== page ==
One area we are looking at is employment beyond the 20 year mark. The present retirement scheme (DFRDB) makes important provision for a lump sum payment at this stage, and a pension, but if our people do take this option, we do not normally bring them back, under the present regulations.

Approval has been given for the re-imburse-ment of legal and estate agent fees associated with the sale of a primary residence on posting to a new locality. (This now brings the services in line with the public service.)

In the non financial area

Housing

There has been an increase in the money allocated to buying more married quarters where the rents are high (Sydney, Cairns) or where there is an unsatisfactory rental market (Darwin)

Also an improvement programme has begun on disposing of sub-standard housing and improving others.

This improvement in habitability is also being extended to accommodation and amenities at sea and also ashore.

We have recently had ministerial approval to lease the Highway Motet in Darwin for use as the interim Coonawarra wardroom. We hope that similar arrangements will soon be approved in Sydney for our submariners.

Journal ol the Australian Naval Institute — Page 17

We are working to slow down posting changes — and to give as much notice as possible — this is not aways easy, especially when there are shortages both in numbers and special categories. The pierhead jump is still with us.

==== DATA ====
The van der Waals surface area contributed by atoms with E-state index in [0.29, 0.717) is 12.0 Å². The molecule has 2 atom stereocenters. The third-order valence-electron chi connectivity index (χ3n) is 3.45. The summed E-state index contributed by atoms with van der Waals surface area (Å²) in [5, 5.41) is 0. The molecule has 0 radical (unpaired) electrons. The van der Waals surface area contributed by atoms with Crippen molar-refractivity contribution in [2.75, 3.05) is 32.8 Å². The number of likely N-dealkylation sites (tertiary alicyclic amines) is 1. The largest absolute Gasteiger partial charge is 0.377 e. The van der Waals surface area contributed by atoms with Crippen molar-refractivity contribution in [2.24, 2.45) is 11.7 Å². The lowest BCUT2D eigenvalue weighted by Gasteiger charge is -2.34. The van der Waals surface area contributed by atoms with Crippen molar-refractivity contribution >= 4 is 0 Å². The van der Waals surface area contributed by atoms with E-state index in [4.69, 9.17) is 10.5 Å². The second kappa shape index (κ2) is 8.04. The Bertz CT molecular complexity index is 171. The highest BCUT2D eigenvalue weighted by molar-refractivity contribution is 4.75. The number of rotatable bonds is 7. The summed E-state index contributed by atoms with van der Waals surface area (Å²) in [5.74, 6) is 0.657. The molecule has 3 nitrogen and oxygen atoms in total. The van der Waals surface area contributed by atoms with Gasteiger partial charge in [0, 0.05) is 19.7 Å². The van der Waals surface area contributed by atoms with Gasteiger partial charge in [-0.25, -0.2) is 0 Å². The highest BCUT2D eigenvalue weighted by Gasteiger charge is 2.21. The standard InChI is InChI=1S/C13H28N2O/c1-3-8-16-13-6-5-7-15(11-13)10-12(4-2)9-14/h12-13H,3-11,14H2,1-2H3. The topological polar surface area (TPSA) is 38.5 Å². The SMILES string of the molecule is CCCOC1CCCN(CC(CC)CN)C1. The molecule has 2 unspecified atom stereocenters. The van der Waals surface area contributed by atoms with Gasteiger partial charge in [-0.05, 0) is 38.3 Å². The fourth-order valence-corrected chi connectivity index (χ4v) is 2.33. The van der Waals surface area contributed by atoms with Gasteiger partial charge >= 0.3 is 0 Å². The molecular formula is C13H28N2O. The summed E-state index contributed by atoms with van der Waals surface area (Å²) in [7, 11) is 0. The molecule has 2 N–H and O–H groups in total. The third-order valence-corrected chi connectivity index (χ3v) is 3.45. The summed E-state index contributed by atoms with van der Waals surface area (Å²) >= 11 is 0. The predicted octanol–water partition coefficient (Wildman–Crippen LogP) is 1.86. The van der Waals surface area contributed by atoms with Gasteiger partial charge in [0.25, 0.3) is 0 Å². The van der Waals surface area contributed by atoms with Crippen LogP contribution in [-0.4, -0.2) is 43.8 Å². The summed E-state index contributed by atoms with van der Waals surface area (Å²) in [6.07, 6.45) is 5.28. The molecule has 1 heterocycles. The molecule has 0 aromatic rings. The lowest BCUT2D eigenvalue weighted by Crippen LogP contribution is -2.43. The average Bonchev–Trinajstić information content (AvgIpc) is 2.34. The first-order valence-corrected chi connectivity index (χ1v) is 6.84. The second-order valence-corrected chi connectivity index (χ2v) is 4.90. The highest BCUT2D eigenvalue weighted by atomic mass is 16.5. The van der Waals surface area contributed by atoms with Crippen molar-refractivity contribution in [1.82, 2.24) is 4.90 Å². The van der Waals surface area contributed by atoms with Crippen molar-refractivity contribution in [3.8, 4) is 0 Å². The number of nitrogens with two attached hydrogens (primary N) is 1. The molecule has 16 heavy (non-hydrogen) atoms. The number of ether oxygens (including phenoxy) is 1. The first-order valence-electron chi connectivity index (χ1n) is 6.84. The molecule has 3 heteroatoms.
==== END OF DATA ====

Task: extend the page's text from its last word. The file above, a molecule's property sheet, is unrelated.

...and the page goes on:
Personal care

Few other organisations offer their employees full medical and dental care and, additionally, in Naval Health Benefits Society, naval members have a comprehensive means of covering family needs at a very competitive premium. I expect this will become more impor­tant as the new government health scheme takes effect.



The RAN central canteens fund assists with projects to improve amenities in ships and bases — TV hire, film subsidies etc. and we have recently purchased a caravan park in WA to add to the two we own at Forster and Lake Burrill in NSW. These provide cheapen holidays for naval families. The fund is also able to lend money at low interest rates to service groups such as the RAN Ski Club and RAN Sailing Association.

The RAN Relief Trust Fund (funded from the Central Canteens Fund) also provides small but useful low interest loans for housing and furniture, assistance and grants for emergency house­keeping, and $500 is sent immediately to the widow of any serving member.

Defence review

Another recent government announcement that I believe could have an important effect on morale and retention is the decision to review the defence organisation.